In the fall of 1797, Elder McConnico removed to the neighborhood of Franklin, Williamson County, where, in a beautiful spot of country, he lived for thirty-five years, and reared a large and most estimable family. His mansion, after the old Virginia fashion, was ever the scene of a profuse and generous hospitality. In it was found the best society then in the west; and especially was it the delightful resting place of way-worn ministers of the gospel of Christ (R. B. C. Howell). Here he built up the Big Harpeth Church, the third Baptist church planted (1800) south of Nashville. In this same year (1800) he was ordained to the ministry by the authority of this church, becoming its pastor the day of his ordination, and continuing pastor till the day of his death, a period of thirty-three years. He was largely, if not chiefly, instrumental in organizing (1803) the Cumberland Association, and was Moderator of that body many years in succession. The most noted church of this Association, the Big Harpeth, constituted with twenty members, and so long shepherded by Elder McConnico, became the mother of seven other churches. Benedict, exploring the country (1810) in the interests of his great History, found this church and Association in a flourishing condition, referring in a footnote, to the pastor and Moderator as a "distinguished preacher in the midst of his labors and usefulness."

Elder McConnico, though not a classical scholar, was, nevertheless, a diligent student of the Bible and had an extensive acquaintance with the standard theological works of his day. He prepared his sermons, it is said, with great care, and in his preaching clung with an unyielding purpose to the great doctrines of the cross. He was industrious and indefatigable in his labors, not only in his own church and community, but in sister churches, striving with true evangelistic spirit to preach the gospel in "regions beyond."

Many professed faith in Christ under his ministry, and a great number of churches were founded mainly through his instrumentality. His popularity was almost unbounded. Of his appearance and style, Dr. Howell gave the following description: "His figure was tall and commanding, and in every movement there was a natural finish and grace, of which, however, he seemed himself to be utterly unconscious. His complexion was fair and ruddy, his hair black, his eyes were large and dark, overshadowed by brows not particularly heavy but distinctly marked; his forehead was broad, high and smooth; :in indescribable benevolent smile was ever playing about his mouth; his voice was remarkable for its manly tone and musical sweetness, and his whole finely chiseled face, alike in conversation and in the pulpit, was lighted up by an unmistakable expression of intelligence. His piety was uncompromising. His manner was dignified and attractive. Had you entered into conversation with him or been one of his numerous auditors beneath the deep shade of the gigantic primeval forest, where lie so often preached, you would soon have found coming over you a strange feeling of reverence for his mighty mind. Like an atmosphere, his intellect seemed to enclose you on all sides, and his very modesty and deference to your judgment made his conclusions so much the more resistless. His discourses seemed alike effective with persons of every variety of culture and of character. Though the details of his life have passed into oblivion, his memory can never die."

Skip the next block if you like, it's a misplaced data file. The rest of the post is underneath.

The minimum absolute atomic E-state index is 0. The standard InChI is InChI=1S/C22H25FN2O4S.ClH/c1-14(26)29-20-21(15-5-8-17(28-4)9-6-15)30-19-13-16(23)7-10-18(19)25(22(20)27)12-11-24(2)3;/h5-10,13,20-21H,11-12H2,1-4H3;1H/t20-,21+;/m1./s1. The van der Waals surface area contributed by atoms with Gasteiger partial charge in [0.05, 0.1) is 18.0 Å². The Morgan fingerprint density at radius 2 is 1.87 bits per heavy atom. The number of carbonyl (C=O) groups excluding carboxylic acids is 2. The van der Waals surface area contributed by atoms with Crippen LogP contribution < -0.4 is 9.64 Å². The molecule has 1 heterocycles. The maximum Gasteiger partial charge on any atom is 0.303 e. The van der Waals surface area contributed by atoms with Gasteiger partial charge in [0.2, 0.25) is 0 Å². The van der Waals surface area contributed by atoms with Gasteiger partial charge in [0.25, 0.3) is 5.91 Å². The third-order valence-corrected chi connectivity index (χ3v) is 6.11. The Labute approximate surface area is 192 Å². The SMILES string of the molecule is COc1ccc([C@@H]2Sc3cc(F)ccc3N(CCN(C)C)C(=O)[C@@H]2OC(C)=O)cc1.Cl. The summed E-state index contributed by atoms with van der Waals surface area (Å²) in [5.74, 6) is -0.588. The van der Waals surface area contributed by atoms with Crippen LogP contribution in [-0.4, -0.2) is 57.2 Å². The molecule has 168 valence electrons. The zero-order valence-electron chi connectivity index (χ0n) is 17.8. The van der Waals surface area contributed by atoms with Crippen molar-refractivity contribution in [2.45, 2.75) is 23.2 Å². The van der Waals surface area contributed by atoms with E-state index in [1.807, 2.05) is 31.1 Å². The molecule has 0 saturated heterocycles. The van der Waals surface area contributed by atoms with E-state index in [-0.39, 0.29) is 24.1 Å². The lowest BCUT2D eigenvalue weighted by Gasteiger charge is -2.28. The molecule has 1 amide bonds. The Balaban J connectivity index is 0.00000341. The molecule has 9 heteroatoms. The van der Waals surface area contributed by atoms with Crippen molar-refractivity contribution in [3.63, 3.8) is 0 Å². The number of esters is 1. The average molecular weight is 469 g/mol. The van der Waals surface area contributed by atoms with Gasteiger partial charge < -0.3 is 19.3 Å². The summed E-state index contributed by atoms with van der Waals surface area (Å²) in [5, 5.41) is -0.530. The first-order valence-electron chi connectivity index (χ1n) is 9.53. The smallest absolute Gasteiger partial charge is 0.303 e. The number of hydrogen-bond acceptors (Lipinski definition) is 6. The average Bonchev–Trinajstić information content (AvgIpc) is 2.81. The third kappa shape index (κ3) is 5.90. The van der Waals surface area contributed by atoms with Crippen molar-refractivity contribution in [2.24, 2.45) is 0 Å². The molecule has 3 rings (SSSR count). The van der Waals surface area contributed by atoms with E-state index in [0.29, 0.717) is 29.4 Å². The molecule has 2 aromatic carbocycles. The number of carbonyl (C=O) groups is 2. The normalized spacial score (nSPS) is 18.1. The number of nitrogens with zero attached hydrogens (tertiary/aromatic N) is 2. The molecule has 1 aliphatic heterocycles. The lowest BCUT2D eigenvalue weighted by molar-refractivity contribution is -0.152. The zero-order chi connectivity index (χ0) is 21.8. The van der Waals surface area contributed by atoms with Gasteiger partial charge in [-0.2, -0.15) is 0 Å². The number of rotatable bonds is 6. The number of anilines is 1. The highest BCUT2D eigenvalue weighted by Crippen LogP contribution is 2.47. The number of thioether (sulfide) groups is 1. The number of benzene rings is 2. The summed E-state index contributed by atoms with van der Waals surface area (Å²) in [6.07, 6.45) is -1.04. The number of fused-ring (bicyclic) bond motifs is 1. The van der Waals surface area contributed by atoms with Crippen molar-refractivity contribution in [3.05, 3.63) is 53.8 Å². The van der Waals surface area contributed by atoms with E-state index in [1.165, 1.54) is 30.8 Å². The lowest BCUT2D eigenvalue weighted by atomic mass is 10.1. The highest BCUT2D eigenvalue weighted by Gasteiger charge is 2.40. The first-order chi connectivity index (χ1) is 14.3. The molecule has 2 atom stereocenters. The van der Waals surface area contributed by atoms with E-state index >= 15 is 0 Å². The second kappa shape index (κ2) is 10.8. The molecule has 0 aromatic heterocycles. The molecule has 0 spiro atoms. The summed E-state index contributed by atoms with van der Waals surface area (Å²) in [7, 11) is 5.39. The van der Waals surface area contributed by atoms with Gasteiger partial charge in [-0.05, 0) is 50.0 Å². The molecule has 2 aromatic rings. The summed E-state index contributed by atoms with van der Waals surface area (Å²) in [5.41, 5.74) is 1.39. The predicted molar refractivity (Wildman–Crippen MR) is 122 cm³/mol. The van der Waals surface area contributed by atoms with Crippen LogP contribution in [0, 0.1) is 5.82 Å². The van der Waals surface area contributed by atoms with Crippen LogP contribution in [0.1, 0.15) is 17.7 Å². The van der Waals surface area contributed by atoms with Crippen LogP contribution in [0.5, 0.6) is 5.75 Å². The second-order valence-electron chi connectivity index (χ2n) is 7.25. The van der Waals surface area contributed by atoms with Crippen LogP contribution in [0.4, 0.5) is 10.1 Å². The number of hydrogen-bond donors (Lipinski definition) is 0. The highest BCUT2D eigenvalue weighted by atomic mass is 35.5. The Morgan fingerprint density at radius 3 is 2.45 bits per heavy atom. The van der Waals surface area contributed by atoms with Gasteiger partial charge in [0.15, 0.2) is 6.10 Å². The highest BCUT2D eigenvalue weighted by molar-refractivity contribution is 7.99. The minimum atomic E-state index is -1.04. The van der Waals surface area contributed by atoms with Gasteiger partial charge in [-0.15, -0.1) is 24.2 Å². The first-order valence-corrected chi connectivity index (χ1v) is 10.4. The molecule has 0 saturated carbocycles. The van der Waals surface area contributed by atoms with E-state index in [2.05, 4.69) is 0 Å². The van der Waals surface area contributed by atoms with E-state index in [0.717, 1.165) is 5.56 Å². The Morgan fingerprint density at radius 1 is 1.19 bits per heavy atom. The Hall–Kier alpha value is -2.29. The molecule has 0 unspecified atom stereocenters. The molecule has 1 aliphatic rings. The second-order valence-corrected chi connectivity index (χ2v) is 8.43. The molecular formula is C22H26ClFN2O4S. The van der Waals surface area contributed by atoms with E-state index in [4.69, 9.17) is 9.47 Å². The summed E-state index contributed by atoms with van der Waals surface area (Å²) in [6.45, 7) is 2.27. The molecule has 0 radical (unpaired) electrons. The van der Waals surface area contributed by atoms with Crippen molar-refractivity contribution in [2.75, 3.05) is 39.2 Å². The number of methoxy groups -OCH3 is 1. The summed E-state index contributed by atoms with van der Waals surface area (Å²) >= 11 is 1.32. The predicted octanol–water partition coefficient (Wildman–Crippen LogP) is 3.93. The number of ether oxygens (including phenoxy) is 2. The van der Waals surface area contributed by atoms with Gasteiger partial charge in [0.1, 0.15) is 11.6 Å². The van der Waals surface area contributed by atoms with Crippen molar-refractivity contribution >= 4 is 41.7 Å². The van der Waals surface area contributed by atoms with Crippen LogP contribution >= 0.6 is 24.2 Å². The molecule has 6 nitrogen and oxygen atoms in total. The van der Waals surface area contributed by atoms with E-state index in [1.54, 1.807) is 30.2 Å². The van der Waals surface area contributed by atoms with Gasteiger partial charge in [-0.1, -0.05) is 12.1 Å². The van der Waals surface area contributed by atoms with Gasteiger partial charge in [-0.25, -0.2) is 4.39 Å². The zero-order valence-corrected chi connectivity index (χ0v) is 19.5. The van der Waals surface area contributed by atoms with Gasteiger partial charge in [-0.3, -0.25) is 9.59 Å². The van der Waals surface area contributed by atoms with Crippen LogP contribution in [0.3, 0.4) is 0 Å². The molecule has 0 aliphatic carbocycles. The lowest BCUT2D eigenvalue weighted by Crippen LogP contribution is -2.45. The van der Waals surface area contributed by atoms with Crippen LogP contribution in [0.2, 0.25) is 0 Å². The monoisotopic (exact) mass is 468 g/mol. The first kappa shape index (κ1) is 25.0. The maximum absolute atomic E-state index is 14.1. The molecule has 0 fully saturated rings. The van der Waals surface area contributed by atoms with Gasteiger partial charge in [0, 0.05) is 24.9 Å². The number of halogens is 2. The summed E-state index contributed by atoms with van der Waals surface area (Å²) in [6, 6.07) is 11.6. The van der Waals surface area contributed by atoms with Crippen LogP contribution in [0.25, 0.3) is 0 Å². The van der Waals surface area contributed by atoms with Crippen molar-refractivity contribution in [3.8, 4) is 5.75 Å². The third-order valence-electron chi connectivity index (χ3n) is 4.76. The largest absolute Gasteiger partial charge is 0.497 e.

ANECDOTE: Among the so-called religious phenomena of McConnico's day was a peculiar exercise known as the "jerks;" an affectation revived, of late years, among the "holy rollers," calling themselves The Church of God. Benedict says: "When I was in this country - that is, the valley of the Cumberland, in 1810, it so happened that I did not see this distinguished preacher (McConnico), but heard much of his fame and ministerial success. The following anecdote of him I find in my second volume, page 256. During the great revival in that region, and the unusual gesticulations which in some case attended it, one of the jerkers began his motions at one of his meetings. The preacher suddenly made a pause, and with a loud and solemn tone exclaimed, `In the name of the Lord, I command all unclean spirits to leave this place.' The jerker immediately became still, and the report was spread abroad that McConnico cast out devils."

AN INCIDENT: The following incident, though almost unbelievable, is nevertheless vouched for by a trustworthy author as an actual occurrence. I give the exact words of the author "Garner McConnico, who belonged to the Cumberland Association, used to come down now and then and preach among us. He was a large, handsome man. His voice was singularly rich and powerful, and his talents of the first order. On one occasion he had an appointment to preach under some shade trees on the banks of Big Harpeth River, but there fell a heavy rain the night before, and when he reached the river it was past fording, consequently he could not join his congregation. He spoke to the people, however, from the opposite bank, telling them if they would seat themselves and be quiet they should hear what he had to say. This being done, he raised his voice a little above its usual pitch and preached a fine sermon, every word of which was distinctly heard, notwithstanding the distance and the dashing of the swollen stream against its banks. Elder Todevine used to say, when speaking of him, `Brother McConnico has a voice like a trumpet.' " (J. R.)

 "Elder McConnico died suddenly, full of faith and hope, in the year 1833, in the 62nd year of his age."


Burnett, J .J.  Sketches of  Tennessee's Pioneer Baptist Preachers.  Nashville, Tenn.:  Press of Marshall & Bruce Company, 1919.